NIBS Receives ANSI Pre-Approval of Four Better Buildings Workforce Schemes
Tuesday, February 02, 2016
Review Paves Way for Credentialing Bodies to Certify Energy-Related Building Professionals
Over the past several years, the National Institute of Building Sciences (NIBS), through its Commercial Workforce Credentialing Council (CWCC), has assisted the U.S. Department of Energy (DOE) to develop voluntary national guidelines, known as the Better Buildings Workforce Guidelines (BBWG), to improve the quality and consistency of commercial building energy-efficiency workforce credentials. In 2015, the CWCC released four Better Buildings Workforce (BBW) job task analyses and credentialing schemes for: building commissioning professional, building energy auditor, building operations professional and energy manager, and subsequently submitted them to the American National Standards Institute (ANSI) for review to determine if the schemes were developed based on clause 8 of International Organization for Standardization (ISO)/International Electrotechnical Commission (IEC) 17024:2012- Conformity assessment - General requirements for bodies operating certification of persons.
A team of ANSI assessors conducted a comprehensive review of the job task analyses and schemes for the four submitted BBW jobs. ANSI’s Personnel Certification Accreditation Committee (PCAC) Evaluation Task Group then reviewed the assessors’ findings and voted to approve the assessors’ recommendations that the four schemes meet the requirements under clause 8 of ISO/IEC 17024:2012. In January, ANSI issued CWCC a letter of notification.
As per ISO/IEC 17024, a certification scheme can be developed by an entity other than the certification body. In such cases, the certification body can obtain details from the scheme documentation for verification. ANSI’s approval that the certification schemes were developed in accordance with clause 8 of the ISO/IEC 17024 standard paves the way for credentialing bodies to use the schemes to create their own certification programs. As the job analyses have been conducted by CWCC, the credentialing bodies can use the common schemes instead of doing their own job analysis, thereby saving significant cost and time, leading to recognition by DOE. The approval of BBW schemes by ANSI under clause 8 of the standard is an important step in making more accredited and DOE-recognized credentials available for practitioners and employers, and will ultimately help DOE achieve its goals of advancing energy efficiency through a competent workforce.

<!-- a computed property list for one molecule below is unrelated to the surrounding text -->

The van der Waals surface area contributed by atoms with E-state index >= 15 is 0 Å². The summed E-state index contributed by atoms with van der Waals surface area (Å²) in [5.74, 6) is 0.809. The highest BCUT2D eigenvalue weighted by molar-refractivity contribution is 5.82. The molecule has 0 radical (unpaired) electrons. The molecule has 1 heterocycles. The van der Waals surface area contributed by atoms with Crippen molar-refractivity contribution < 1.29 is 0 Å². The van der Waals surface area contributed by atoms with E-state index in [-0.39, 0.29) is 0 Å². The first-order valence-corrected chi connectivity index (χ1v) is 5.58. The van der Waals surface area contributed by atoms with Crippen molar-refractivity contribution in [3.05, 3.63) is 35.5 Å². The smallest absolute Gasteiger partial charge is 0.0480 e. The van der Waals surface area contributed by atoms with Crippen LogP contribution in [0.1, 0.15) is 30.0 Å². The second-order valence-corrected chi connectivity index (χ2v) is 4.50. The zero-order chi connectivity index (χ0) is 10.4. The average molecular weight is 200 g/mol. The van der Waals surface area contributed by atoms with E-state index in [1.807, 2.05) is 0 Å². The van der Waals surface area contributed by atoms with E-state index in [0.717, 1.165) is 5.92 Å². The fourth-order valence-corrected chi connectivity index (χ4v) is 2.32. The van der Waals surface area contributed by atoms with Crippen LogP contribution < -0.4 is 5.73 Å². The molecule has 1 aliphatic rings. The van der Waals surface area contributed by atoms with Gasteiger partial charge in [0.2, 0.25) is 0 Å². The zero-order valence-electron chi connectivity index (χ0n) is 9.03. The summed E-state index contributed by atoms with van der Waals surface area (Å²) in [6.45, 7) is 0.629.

In preparation for the ANSI review process, the CWCC provided an orientation to the ANSI assessors to help prepare them to review submittals from industry using the BBW job task analyses and schemes. While a certification body applying for ANSI accreditation using these schemes would have to demonstrate compliance to all the requirements under ISO/IEC 17024, the familiarity of ANSI assessors with the schemes and the review and approval of clause 8 facilitates the process for certification bodies (CB).
As part of the review process, CWCC addressed several comments received from ANSI aimed at clarifying the recertification and review process. As a result, CWCC is releasing revisions to BBW materials on the CWCC website.
The CWCC and DOE are simultaneously releasing additional supporting materials, including making available a study on labor markets for energy-efficiency jobs to help analyze demand; course outlines and learning objectives; and a plan to help community college and other education providers align their curriculum with BBW jobs.
To learn more about the CWCC and the BBWG, and to view the job task analyses, credentialing schemes and supporting materials, visit www.nibs.org/cwcc.
About the American National Standards Institute (ANSI)
The American National Standards Institute (ANSI) is a private non-profit organization whose mission is to enhance U.S. global competitiveness and the American quality of life by promoting, facilitating, and safeguarding the integrity of the voluntary standardization and conformity assessment system. Its membership is made up of businesses, professional societies and trade associations, standards developers, government agencies, and consumer and labor organizations. The Institute represents the diverse interests of more than 125,000 companies and organizations and 3.5 million professionals worldwide.
The Institute is the official U.S. representative to the International Organization for Standardization (ISO) and, via the U.S. National Committee, the International Electrotechnical Commission (IEC).